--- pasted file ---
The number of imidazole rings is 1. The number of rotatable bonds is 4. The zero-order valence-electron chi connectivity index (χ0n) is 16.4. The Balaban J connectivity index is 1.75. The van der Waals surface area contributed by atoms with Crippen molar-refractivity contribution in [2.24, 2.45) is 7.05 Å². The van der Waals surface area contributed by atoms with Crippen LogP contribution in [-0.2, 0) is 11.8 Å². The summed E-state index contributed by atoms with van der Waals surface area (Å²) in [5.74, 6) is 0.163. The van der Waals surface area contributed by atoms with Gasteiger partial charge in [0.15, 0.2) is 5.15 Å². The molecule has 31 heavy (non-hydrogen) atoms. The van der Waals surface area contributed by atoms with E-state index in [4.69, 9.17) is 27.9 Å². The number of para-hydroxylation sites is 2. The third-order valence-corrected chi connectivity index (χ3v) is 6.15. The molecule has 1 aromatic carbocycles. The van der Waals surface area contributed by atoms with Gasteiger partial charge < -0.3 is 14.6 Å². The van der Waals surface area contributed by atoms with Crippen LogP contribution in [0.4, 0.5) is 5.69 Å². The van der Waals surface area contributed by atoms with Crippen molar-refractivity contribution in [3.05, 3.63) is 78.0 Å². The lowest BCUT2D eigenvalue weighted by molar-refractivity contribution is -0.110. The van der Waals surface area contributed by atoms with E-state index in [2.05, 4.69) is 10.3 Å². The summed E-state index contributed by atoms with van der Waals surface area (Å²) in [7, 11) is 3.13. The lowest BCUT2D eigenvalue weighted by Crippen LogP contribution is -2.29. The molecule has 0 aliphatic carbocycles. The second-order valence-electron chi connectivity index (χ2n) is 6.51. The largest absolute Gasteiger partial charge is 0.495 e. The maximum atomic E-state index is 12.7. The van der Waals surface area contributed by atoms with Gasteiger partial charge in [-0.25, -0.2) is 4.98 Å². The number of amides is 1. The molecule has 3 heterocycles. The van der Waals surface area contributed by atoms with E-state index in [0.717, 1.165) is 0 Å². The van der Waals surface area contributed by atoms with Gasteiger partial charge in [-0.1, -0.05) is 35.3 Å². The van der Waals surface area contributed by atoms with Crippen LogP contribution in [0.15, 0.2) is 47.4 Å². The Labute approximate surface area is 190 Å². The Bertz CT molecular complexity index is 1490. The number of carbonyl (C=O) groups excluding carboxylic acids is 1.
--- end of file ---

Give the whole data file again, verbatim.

The number of imidazole rings is 1. The number of rotatable bonds is 4. The zero-order valence-electron chi connectivity index (χ0n) is 16.4. The Balaban J connectivity index is 1.75. The van der Waals surface area contributed by atoms with Crippen molar-refractivity contribution in [2.24, 2.45) is 7.05 Å². The van der Waals surface area contributed by atoms with Crippen LogP contribution in [-0.2, 0) is 11.8 Å². The summed E-state index contributed by atoms with van der Waals surface area (Å²) in [5.74, 6) is 0.163. The van der Waals surface area contributed by atoms with Gasteiger partial charge in [0.15, 0.2) is 5.15 Å². The molecule has 31 heavy (non-hydrogen) atoms. The van der Waals surface area contributed by atoms with E-state index in [4.69, 9.17) is 27.9 Å². The number of para-hydroxylation sites is 2. The third-order valence-corrected chi connectivity index (χ3v) is 6.15. The molecule has 1 aromatic carbocycles. The van der Waals surface area contributed by atoms with Gasteiger partial charge < -0.3 is 14.6 Å². The van der Waals surface area contributed by atoms with Crippen LogP contribution in [0.4, 0.5) is 5.69 Å². The van der Waals surface area contributed by atoms with Crippen molar-refractivity contribution in [3.05, 3.63) is 78.0 Å². The lowest BCUT2D eigenvalue weighted by molar-refractivity contribution is -0.110. The van der Waals surface area contributed by atoms with E-state index in [2.05, 4.69) is 10.3 Å². The summed E-state index contributed by atoms with van der Waals surface area (Å²) in [7, 11) is 3.13. The lowest BCUT2D eigenvalue weighted by Crippen LogP contribution is -2.29. The molecule has 0 aliphatic carbocycles. The second-order valence-electron chi connectivity index (χ2n) is 6.51. The largest absolute Gasteiger partial charge is 0.495 e. The maximum atomic E-state index is 12.7. The van der Waals surface area contributed by atoms with Gasteiger partial charge in [-0.25, -0.2) is 4.98 Å². The number of amides is 1. The molecule has 3 heterocycles. The van der Waals surface area contributed by atoms with E-state index in [0.717, 1.165) is 0 Å². The van der Waals surface area contributed by atoms with Gasteiger partial charge in [-0.1, -0.05) is 35.3 Å². The van der Waals surface area contributed by atoms with Crippen LogP contribution in [0.15, 0.2) is 47.4 Å². The Labute approximate surface area is 190 Å². The Bertz CT molecular complexity index is 1490. The number of carbonyl (C=O) groups excluding carboxylic acids is 1.